The bull market is 'in trouble,' more selling to come: BNY Mellon

  • The market could take another leg down, says BNY Mellon's Alicia Levine.
  • Right now the market is "messy" and tech is "broken," she says.
  • State Street's Michael Arone doesn't see the end of the bull market, yet.

The bull market is "in trouble," strategist Alicia Levine told CNBC on Monday.

U.S. stocks continued to fall on Monday, with large tech stocks leading the way down. The action came after equities posted sharp weekly losses on Friday.

"There is probably another leg down from here," said Levine, chief investment strategist at BNY Mellon. The firm has $1.8 trillion of assets under management.

"If it can hold the low levels of 2018 then you could move higher, but right now we just see a very messy and unsatisfying market," she told "Power Lunch."

The S&P 500 hit its 52-week low of 2,532.69 during the February sell-off.

Justin Jared Parsonage rides Man Up during the PBR Monster Energy Tour Professional Bull Riders (PBR) event on May 19, 2018 at the Centre Videotron in Quebec City, Quebec, Canada.
Mathieu Belanger | Getty Images

Levine pointed out that large-cap tech names, which drove the market higher, became 25 percent of the S&P 500 in August. Now with those stocks dropping, the index needs the other 75 percent to carry it.

"It's a math problem. It's very hard to get that kind of performance to move the index up," she said.

And she isn't holding out hope that tech stocks will rebound, calling the sector "broken."

She said the multiples and price philosophy has been predicated on exponential growth, which just isn't going to be there going forward.

"It's coming back down to Earth, and I don't think we're done yet," Levine predicted.

Michael Arone, chief market strategist at State Street, doesn't see the end of the bull market, yet.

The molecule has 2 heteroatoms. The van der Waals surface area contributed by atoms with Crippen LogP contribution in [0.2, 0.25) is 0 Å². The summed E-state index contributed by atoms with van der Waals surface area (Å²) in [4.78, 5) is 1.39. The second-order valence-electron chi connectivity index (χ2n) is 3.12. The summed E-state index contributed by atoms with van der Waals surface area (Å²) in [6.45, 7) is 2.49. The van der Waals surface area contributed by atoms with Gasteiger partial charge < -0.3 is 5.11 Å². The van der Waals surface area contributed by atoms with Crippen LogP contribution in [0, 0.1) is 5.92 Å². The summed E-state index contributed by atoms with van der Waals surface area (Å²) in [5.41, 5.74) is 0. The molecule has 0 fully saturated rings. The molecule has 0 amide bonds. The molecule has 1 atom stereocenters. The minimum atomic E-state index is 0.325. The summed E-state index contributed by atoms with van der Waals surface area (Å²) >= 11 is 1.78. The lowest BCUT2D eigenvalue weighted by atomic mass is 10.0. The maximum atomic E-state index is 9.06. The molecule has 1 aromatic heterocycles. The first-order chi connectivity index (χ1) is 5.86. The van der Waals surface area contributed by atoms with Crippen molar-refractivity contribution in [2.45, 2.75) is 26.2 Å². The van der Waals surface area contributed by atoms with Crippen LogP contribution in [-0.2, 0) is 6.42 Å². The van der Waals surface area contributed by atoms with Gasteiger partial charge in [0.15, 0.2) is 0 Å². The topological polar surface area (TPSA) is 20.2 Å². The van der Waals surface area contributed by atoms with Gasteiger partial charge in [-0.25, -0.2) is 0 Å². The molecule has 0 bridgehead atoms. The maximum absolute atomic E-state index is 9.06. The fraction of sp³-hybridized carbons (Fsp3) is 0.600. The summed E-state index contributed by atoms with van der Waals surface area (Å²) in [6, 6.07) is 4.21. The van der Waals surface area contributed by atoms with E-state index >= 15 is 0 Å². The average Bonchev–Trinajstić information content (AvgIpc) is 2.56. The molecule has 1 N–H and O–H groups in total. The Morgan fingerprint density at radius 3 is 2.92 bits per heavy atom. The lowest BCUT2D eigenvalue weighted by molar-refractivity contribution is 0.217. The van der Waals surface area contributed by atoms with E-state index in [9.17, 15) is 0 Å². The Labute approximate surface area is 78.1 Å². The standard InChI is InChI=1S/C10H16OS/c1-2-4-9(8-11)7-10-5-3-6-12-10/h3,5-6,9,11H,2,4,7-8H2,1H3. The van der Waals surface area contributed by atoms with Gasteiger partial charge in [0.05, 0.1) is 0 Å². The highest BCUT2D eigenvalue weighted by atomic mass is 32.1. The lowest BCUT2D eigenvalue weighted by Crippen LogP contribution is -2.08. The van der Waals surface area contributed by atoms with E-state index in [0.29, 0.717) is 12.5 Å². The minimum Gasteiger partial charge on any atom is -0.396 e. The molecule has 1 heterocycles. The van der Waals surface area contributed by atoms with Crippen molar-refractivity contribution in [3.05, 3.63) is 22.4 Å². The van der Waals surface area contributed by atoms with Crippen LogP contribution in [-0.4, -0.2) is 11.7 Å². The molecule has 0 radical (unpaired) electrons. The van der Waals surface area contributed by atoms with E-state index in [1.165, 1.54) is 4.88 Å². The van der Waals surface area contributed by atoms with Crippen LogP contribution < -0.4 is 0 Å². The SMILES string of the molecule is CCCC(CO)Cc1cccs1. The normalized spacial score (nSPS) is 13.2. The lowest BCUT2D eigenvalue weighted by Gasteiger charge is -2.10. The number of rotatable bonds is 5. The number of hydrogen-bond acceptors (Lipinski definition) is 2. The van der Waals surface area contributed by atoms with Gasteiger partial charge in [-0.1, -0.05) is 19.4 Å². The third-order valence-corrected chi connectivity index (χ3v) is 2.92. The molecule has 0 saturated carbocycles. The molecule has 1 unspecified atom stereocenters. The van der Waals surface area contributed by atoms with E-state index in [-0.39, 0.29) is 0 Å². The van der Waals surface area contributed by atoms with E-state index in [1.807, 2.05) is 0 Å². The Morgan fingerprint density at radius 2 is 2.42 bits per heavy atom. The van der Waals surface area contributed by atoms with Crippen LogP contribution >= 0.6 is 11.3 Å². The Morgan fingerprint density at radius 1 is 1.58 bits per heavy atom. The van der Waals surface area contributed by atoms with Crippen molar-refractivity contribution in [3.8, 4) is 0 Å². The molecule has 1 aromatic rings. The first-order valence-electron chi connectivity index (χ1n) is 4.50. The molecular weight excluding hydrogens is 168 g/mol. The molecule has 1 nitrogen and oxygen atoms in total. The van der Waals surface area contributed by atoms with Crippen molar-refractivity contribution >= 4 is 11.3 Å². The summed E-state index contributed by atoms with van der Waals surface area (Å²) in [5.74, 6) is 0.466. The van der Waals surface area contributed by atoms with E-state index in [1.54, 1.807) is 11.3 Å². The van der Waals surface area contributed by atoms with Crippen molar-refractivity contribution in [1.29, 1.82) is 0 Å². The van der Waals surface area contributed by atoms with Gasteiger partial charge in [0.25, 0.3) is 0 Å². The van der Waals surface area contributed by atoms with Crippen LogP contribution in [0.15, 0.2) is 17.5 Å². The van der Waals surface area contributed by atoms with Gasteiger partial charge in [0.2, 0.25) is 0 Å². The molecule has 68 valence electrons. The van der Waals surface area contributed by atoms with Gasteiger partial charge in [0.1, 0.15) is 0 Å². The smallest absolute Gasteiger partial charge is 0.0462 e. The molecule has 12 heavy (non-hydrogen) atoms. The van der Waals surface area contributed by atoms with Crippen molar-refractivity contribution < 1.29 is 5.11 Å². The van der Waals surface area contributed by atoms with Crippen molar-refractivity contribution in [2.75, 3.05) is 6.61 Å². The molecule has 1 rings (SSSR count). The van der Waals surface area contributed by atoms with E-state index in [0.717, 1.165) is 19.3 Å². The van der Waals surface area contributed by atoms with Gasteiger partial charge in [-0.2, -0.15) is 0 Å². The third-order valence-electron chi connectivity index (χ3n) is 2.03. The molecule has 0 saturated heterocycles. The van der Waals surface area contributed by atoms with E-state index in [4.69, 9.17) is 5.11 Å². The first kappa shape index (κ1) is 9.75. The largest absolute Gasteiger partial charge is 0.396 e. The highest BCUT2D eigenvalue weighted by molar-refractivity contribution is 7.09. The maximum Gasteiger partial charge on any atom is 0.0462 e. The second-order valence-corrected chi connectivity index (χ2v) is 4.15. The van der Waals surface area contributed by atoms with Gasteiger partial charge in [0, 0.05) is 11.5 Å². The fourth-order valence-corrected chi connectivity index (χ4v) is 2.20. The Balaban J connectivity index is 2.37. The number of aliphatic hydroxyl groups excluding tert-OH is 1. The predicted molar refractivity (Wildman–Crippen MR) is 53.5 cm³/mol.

"The fat lady is certainly not singing just yet to signal the end of this bull market," he said on "Power Lunch." However, "in the background, you can hear her warming up."

Right now, investors are pricing in the worst-case scenarios for U.S.-China trade relations, fiscal stimulus wearing off, Federal Reserve rate hikes and the slowing corporate profits, explained Arone, whose firm has $2.7 trillion of assets under management.

Therefore, if there is any type of relief in those areas, the market could rebound heading into next year, he added.

As for where to look when investing, BNY Mellon's Levine said she likes the services aspect of health care. She said hospitals, HMOs and Medicaid HMOs look attractive, in part because the midterm election results, which will have Democrats taking control of the House of Representatives in January, mean Obamacare will not be repealed. Plus in some states Democrats will take over as governor from outgoing Republicans, which could mean an expansion in Medicaid, she said.

She said she doesn't like biotech or pharmaceuticals because of all the "noise" over pricing.

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